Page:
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Seed Microbial Systems (SMS), SUSAN MEYER, Keynote Speaker; Greg Welbaum and Roberto Benech-Arnold, Chairpersons

Mon Sep 11, 2017
11:00 AM - 11:45 AM

Description

SEED BANK PATHOGEN COMMUNITY ECOLOGY

 

Meyer, S.E.1, Allen, P.S.2 and Beckstead, J.3

1US Forest Service Rocky Mountain Research Station Shrub Sciences Laboratory, Provo, Utah, USA

2Department of Plant and Wildlife Sciences, Brigham Young University, Provo, Utah, USA 

3Department of Biology, Gonzaga University, Spokane, Washington, USA               

Contact: Susan E. Meyer, smeyer@fs.fed.us

 

Wildland seed pathogens are a remarkably understudied group of organisms, with most studies using a ‘black box’ approach. We have used seeds of the winter annual grass Bromus tectorum (cheatgrass) as a model system to understand the community of fungal seedbank pathogens associated with cheatgrass seeds and their interactions with host seeds, environmental conditions, and each other, focusing specifically on how they share this common resource through niche partitioning. In this presentation we examine niche differentiation in two ascomycete pathogens common on cheatgrass seeds, Pyrenophora semeniperda and Fusarium cf. reticulatum. SEM studies have shown that the infection hyphae of P. semeniperda, which most often attacks dormant seeds, penetrate directly through the caryopsis wall and first grow into the endosperm. Fusarium responds to chemical stimuli released early in germination to initiate hyphal growth toward the point of radicle emergence, where it forms an infection cushion and penetrates the embryo of the germinating seed. It thus restricts its attack to nondormant seeds. Because these fungi can actively function at reduced water potentials that prevent radicle emergence, they are at an advantage under conditions of fluctuating water availability, increasing their ability to kill nondormant seeds. We successfully modeled P. semeniperda spore germination and mycelial growth using hydrothermal time to determine base temperatures and water potentials for these developmental processes. We also explored whether the wide variation in mycelial growth rate we observed in P. semeniperda might be related to strain specialization onto different subsets of the host seed population, a form of intraspecific niche partitioning. We found that slow-growing strains were better able to kill nondormant seeds at high inoculum loads and related this to their increased production of a seed-crippling phyotoxin, cytochalasin B. Fast-growing strains were better able to kill dormant seeds at low inoculum loads. We concluded that mycelial growth rate polymorphism was maintained through temporally varying selection, with slow-growing strains best adapted to attack nondormant seeds in the fall and more common fast-growing strains most successful on dormant seeds in the carry-over seed bank. This somewhat counter-intuitive result highlights the importance of mechanistic studies in a model system for understanding seed-pathogen interactions.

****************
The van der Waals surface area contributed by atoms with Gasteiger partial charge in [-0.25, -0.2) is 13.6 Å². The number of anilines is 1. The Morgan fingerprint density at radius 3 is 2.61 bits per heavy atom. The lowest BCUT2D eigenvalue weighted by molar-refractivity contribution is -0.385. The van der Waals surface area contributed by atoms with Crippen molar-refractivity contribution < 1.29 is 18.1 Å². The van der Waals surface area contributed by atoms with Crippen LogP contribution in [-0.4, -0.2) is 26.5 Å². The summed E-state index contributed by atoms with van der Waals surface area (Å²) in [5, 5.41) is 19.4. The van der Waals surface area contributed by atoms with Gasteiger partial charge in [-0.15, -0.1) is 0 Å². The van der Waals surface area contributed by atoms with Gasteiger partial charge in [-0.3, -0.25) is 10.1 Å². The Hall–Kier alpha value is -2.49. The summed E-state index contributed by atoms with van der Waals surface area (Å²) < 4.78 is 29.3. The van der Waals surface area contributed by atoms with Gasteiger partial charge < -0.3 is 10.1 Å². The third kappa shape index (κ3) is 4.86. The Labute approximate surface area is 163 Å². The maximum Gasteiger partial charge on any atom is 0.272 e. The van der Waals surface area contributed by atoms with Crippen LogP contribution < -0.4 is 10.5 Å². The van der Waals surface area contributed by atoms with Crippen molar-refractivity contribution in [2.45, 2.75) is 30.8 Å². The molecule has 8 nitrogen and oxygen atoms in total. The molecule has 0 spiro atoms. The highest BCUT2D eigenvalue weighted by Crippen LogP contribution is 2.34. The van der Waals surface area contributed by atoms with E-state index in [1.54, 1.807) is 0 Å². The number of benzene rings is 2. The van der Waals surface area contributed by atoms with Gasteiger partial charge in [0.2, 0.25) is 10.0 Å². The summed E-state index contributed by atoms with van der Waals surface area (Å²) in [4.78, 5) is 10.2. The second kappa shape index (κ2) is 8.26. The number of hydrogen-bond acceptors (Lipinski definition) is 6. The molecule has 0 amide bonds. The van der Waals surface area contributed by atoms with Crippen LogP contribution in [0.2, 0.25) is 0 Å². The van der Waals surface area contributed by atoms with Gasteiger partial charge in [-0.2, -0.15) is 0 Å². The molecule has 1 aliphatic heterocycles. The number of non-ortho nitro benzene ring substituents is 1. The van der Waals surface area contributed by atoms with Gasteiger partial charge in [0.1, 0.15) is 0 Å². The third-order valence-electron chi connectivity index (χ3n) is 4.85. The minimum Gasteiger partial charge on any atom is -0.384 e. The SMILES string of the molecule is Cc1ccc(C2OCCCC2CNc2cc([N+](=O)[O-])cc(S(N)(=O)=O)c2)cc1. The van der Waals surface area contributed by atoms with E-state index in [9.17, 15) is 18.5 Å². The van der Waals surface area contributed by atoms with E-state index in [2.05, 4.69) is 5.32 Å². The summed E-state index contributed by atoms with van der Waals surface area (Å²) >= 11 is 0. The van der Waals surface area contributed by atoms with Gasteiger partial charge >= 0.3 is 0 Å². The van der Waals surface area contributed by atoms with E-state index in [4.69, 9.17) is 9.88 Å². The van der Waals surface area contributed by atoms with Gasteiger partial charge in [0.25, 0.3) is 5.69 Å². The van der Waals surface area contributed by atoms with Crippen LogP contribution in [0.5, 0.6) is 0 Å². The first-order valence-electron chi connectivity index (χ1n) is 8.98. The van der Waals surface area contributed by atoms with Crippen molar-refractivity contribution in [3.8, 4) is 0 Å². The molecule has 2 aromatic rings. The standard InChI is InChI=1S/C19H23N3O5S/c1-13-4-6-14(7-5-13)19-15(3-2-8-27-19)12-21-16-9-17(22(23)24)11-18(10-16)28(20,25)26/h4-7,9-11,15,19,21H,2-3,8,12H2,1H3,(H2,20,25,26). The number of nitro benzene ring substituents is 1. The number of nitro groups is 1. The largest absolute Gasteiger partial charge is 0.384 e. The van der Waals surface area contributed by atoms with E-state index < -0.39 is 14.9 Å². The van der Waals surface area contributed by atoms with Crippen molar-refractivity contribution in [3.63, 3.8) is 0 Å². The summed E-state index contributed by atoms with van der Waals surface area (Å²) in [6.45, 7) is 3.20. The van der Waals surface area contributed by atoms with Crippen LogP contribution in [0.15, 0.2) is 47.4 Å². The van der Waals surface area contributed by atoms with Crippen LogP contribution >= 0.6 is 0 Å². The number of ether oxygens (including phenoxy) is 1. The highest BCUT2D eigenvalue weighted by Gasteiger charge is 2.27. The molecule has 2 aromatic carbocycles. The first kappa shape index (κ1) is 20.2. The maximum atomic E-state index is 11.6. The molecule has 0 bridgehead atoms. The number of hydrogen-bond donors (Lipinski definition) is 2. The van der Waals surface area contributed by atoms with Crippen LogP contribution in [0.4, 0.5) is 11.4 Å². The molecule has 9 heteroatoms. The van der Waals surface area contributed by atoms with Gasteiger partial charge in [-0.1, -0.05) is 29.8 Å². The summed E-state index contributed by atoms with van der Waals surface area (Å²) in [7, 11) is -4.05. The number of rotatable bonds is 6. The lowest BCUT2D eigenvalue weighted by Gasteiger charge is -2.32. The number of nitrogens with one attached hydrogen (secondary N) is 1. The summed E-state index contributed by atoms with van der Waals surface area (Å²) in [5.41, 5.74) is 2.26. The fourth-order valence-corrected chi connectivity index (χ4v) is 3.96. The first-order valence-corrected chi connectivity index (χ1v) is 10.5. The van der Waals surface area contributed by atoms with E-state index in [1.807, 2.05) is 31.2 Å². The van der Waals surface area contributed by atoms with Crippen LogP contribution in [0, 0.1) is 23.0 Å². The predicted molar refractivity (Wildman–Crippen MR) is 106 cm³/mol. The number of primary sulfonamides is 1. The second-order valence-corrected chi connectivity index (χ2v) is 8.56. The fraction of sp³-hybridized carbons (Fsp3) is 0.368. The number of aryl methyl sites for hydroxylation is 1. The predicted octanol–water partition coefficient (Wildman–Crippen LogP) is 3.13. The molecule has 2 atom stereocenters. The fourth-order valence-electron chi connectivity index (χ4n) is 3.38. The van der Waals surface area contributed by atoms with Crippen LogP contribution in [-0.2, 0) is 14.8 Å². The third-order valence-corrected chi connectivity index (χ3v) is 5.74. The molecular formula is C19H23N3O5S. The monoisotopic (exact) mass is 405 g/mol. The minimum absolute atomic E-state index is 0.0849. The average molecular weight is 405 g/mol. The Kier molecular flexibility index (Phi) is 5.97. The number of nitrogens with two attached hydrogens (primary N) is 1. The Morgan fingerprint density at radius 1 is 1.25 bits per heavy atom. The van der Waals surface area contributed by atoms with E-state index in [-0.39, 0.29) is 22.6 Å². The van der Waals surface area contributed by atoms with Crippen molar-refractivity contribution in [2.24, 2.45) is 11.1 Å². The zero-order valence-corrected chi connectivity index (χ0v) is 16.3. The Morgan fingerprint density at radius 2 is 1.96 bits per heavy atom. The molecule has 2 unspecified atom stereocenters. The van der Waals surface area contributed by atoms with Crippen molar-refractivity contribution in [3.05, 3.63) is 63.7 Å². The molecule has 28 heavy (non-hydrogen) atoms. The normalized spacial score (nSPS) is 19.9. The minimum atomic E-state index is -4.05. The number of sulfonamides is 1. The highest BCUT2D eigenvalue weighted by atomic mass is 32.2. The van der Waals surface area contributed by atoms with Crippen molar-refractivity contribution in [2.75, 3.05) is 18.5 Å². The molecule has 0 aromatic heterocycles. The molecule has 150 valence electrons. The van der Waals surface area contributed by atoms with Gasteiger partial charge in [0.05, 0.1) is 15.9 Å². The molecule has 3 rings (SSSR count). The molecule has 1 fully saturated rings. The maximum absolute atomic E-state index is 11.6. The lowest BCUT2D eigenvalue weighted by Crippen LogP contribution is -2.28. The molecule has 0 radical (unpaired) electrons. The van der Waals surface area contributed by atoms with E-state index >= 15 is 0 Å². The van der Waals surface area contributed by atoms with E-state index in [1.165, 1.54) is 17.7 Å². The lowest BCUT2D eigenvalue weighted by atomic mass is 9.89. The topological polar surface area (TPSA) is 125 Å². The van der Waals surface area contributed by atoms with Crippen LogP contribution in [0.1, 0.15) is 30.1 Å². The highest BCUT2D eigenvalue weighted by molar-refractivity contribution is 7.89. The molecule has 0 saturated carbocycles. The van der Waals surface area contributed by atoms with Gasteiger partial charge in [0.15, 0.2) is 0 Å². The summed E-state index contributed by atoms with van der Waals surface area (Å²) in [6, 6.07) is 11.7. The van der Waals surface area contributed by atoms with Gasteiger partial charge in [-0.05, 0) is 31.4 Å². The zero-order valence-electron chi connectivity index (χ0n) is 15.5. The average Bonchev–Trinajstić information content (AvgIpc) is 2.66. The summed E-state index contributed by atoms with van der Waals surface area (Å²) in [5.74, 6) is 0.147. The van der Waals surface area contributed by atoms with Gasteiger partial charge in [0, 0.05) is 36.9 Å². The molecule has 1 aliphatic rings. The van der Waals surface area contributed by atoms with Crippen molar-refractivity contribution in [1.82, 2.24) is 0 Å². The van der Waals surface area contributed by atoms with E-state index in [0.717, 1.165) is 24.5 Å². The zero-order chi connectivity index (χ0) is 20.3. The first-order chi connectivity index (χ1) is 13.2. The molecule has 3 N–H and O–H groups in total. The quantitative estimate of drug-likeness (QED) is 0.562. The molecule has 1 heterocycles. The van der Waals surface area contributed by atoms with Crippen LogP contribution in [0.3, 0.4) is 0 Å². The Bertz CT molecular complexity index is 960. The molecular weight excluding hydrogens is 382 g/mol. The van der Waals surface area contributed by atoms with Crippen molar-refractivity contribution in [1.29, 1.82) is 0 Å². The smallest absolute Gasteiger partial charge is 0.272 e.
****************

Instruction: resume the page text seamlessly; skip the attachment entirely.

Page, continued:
Speaker:

 
Susan Meyer
Research Ecologist, US Forest Service Rocky Mountain Research Station

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